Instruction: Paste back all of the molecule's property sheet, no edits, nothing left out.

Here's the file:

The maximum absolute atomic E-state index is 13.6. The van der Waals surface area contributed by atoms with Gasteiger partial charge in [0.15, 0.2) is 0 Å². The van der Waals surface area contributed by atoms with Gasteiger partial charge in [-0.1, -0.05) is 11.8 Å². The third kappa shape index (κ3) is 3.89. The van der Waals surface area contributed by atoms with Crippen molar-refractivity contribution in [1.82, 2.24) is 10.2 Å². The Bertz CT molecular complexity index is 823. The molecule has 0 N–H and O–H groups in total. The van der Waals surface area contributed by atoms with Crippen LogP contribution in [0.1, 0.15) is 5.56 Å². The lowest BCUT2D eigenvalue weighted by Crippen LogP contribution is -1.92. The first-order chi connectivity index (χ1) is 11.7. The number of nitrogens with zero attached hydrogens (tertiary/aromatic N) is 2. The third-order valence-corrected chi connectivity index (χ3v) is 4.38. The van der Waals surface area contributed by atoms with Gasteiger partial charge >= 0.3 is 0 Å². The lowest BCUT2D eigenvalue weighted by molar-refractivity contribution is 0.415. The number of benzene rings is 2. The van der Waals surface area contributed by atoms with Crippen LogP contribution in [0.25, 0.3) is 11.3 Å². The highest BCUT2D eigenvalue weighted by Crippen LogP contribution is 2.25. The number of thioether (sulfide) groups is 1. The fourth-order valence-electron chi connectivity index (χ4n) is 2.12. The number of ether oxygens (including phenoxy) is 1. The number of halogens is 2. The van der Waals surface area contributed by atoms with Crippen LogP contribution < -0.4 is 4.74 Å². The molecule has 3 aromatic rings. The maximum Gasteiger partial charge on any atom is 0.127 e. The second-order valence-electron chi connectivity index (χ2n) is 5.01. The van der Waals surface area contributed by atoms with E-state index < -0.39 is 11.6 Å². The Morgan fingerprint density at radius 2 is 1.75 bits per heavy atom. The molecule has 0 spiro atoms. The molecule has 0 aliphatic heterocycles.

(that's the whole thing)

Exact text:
The maximum absolute atomic E-state index is 13.6. The van der Waals surface area contributed by atoms with Gasteiger partial charge in [0.15, 0.2) is 0 Å². The van der Waals surface area contributed by atoms with Gasteiger partial charge in [-0.1, -0.05) is 11.8 Å². The third kappa shape index (κ3) is 3.89. The van der Waals surface area contributed by atoms with Crippen molar-refractivity contribution in [1.82, 2.24) is 10.2 Å². The Bertz CT molecular complexity index is 823. The molecule has 0 N–H and O–H groups in total. The van der Waals surface area contributed by atoms with Crippen LogP contribution in [0.1, 0.15) is 5.56 Å². The lowest BCUT2D eigenvalue weighted by Crippen LogP contribution is -1.92. The first-order chi connectivity index (χ1) is 11.7. The number of nitrogens with zero attached hydrogens (tertiary/aromatic N) is 2. The third-order valence-corrected chi connectivity index (χ3v) is 4.38. The van der Waals surface area contributed by atoms with Gasteiger partial charge >= 0.3 is 0 Å². The lowest BCUT2D eigenvalue weighted by molar-refractivity contribution is 0.415. The number of benzene rings is 2. The van der Waals surface area contributed by atoms with Crippen LogP contribution in [0.25, 0.3) is 11.3 Å². The highest BCUT2D eigenvalue weighted by Crippen LogP contribution is 2.25. The number of thioether (sulfide) groups is 1. The fourth-order valence-electron chi connectivity index (χ4n) is 2.12. The number of ether oxygens (including phenoxy) is 1. The number of halogens is 2. The van der Waals surface area contributed by atoms with Crippen LogP contribution < -0.4 is 4.74 Å². The molecule has 3 aromatic rings. The maximum Gasteiger partial charge on any atom is 0.127 e. The second-order valence-electron chi connectivity index (χ2n) is 5.01. The van der Waals surface area contributed by atoms with E-state index < -0.39 is 11.6 Å². The Morgan fingerprint density at radius 2 is 1.75 bits per heavy atom. The molecule has 0 spiro atoms. The molecule has 0 aliphatic heterocycles.